10. Include a process to consult with the Federation of Canadian Municipalities on how to incorporate municipal input on safety and security concerns in risk assessments.  

For the purpose of this Order,

“Within Census Metropolitan Areas” means population centres defined by Statistics Canada as core (i.e., at least 50,000 persons) and secondary core (i.e., at least 10,000 persons) of CMAs listed in Appendix B.  The list of CMAs will be amended should updates by Statistics Canada become available.

“Key Train” means an engine with cars:

  1. that includes one or more loaded tank cars of dangerous goods that are included in Class 2.3, Toxic Gases and of dangerous goods that are toxic by inhalation subject to Special Provision 23 of the Transport of Dangerous Goods Regulations; or
  2. that includes 20 or more loaded tank cars or loaded intermodal portable tanks containing dangerous goods, as defined in the Transportation of Dangerous Goods Act, 1992 or any combination thereof that includes 20 or more loaded tank cars and loaded intermodal portable tanks.

“Key Route” means any track on which, over a period of one year, is carried 10,000 or more loaded tank cars or loaded intermodal portable tanks containing dangerous goods, as defined in the Transportation of Dangerous Goods Act, 1992 or any combination thereof that includes 10,000 or more loaded tank cars and loaded intermodal portable tanks.

Subsection 19(2) of the RSA requires that a company shall not file rules unless it has first, during a period of sixty days, given a reasonable opportunity for consultation with it on the rules to:

a) In the case of a railway company, each relevant association or organization that is likely to be affected by the implementation of the rules; or

b) In the case of a local railway company, any railway on whose trackage the local railway operates that is likely to be affected by the implementation of the rules. 

Pursuant to the provisions of paragraph 19(1)(b) of the RSA, the rules shall be filed with the Minister of Transport for approval within 120 days of the date of this Order. 

Brigitte Diogo

Director General, Rail Safety

August 17, 2015

Date 

 

APPENDIX A

6970184 Canada Ltd.
Agence métropolitaine de transport
Amtrak
Arnaud Railway Company
Battle River Railway
Big Sky Railway Operated by Last Mountain Railway
Boundary Trail Railway Company
Burlington Northern Santa Fe Railway Co.
Canadian National Railway Company
Canadian Pacific Railway Company
Cando Contracting Ltd. (Barrie-Collingwood)
CANDO Ltd.
Canpotex
Cape Breton and Central Nova Scotia Railway
Capital Railway
Carlton Trail Railway
Central Maine & Québec Railway Canada Inc.
Central Manitoba Railway Inc.
Chemin de fer Charlevoix
Chemin de fer Québec Gatineau
Chemin de fer Roberval Saguenay (Rio Tinto Alcan)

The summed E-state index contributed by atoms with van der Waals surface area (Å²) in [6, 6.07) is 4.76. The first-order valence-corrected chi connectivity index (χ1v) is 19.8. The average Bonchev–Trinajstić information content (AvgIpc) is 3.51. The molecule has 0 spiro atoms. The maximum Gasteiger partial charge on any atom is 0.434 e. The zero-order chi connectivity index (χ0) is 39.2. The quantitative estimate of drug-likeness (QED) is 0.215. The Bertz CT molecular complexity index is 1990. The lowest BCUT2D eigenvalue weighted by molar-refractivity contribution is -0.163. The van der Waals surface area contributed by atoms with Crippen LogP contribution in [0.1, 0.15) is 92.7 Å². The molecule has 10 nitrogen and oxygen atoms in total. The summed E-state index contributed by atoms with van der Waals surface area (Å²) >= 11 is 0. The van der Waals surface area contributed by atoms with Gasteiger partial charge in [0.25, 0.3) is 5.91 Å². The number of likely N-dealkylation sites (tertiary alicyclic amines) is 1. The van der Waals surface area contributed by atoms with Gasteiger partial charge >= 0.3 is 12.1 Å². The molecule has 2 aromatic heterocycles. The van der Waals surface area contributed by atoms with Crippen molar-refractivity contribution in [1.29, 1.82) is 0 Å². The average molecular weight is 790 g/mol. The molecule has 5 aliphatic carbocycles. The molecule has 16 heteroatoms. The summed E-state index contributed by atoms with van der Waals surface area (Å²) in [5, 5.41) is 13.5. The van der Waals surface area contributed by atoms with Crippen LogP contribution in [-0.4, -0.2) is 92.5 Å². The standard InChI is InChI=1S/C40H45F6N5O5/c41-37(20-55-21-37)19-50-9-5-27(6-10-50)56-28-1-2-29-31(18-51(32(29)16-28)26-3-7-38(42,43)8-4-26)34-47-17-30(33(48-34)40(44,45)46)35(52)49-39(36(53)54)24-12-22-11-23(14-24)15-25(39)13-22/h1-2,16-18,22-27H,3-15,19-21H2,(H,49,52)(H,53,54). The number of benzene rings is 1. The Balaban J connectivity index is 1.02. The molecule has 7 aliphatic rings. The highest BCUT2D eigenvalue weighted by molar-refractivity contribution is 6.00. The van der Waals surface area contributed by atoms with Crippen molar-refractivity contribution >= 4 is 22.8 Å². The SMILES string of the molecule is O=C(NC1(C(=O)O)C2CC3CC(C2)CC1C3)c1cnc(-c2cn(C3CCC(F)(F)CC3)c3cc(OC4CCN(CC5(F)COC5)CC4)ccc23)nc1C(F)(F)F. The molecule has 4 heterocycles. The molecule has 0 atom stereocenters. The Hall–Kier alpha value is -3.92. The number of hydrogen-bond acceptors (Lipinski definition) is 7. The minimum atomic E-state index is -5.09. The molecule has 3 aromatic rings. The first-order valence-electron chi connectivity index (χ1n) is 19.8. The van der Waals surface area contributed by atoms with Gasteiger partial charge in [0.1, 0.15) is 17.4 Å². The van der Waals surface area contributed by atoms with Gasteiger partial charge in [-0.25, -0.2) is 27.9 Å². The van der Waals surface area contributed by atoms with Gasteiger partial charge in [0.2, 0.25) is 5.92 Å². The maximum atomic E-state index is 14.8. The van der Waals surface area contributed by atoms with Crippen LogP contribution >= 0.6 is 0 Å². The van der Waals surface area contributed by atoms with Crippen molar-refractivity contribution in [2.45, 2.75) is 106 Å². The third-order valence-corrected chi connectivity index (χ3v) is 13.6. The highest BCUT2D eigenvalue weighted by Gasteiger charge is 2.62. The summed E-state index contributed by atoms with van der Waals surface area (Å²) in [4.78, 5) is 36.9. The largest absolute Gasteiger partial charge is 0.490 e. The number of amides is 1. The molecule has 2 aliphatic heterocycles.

Chemin de fer Sartigan
CSX Intermodal Terminals Inc.
CSX Transportation Inc.
Eastern Maine Railway
Essar Steel Algoma
Essex Terminal Railway Company
GO Transit
Goderich and Exeter Railway Company Limited
Great Canadian Railtour Company Ltd.
Great Sandhills Railway
Great Western Railway Ltd.
Hudson Bay Railway Company
Huron Central
Huron Central Railway Inc.
International Bridge and Terminal Company
Kamloops Heritage Railway Society
Keewatin Railway Company
Kettle Falls International Railway Company
Knob Lake and Timmins Railway Inc.
Koch Fertilizer Canada ULC
Lake Line Railway Company
Last Mountain Railway (101115529 Saskatchewan Ltd.)
Minnesota, Dakota & Western Railway Company
Nipissing Central Railway Company
Norfolk Southern Railway Company
Northwood Pulp Mill Canfor
Ontario Northland Transportation Commission
Ontario Southland Railway Inc.
Ontario Southland Railway Inc.
Orford Express
Port Colborne Railway (Part of Trillium)
Port Stanley Terminal Railway Incorporated
Prairie Dog Central Railway
Prudential Steel ULC
Quebec North Shore and Labrador Railway Company
RaiLink Canada Ltd.
Railmark Canada Limited
RailServe
Rio Tinto Alcan
Société du chemin de fer de la Gaspésie
South Simcoe Railway Heritage Corporation
Southern Ontario Locomotive Restoration Society
Southern Rails Cooperative Ltd.
Southern Railway of British Columbia (and Southern Railway of Vancouver Island Limited)
St. Lawrence & Atlantic Railroad (Quebec) Inc.
Stewart Southern Railway
Sydney Coal Railway Inc.
The Toronto Terminals Railway Company Limited
Thunder Rail Ltd. (Arborfield)
Torch River Rail Inc.
Trillium Railway
Tshiuetin Rail Transportation Inc.
Union Pacific Railroad Company
VIA Rail Canada Inc.
Wabush Lake Railway Company, Limited
West Coast Express Ltd.
West Coast Railway Museum
White Pass and Yukon Route
York-Durham Heritage Railway Association

APPENDIX B

Census Metropolitan Areas

St. John’s (N.L).
Halifax (N.S.)
Moncton (N.B.)
Saint John (N.B.)
Saguenay (Que.)
Québec (Que.)
Sherbrooke (Que.)
Trois-Rivières (Que.)
Montréal (Que.)
Ottawa-Gatineau (Ont.-Que)
Kingston (Ont.)
Peterborough (Ont.)
Oshawa (Ont.)
Toronto (Ont.)
Hamilton (Ont.)
St. Catharines-Niagara (Ont.)
Kitchener-Cambridge-Waterloo (Ont.)
Brantford (Ont.)
Guelph (Ont.)
London (Ont.)
Windsor (Ont.)
Barrie (Ont.)
Greater Sudbury (Ont.)
Thunder Bay (Ont.)
Winnipeg (Man.)
Regina (Sask.)
Saskatoon (Sask.)
Calgary (Alta.)
Edmonton (Alta.)
Kelowna (B.C.)
Abbotsford-Mission (B.C.)
Vancouver (B.C.)
Victoria (B.C.)

Source : Statistics Canada, CANSIM, Table 051-0056.
Last modified : 2015-02-11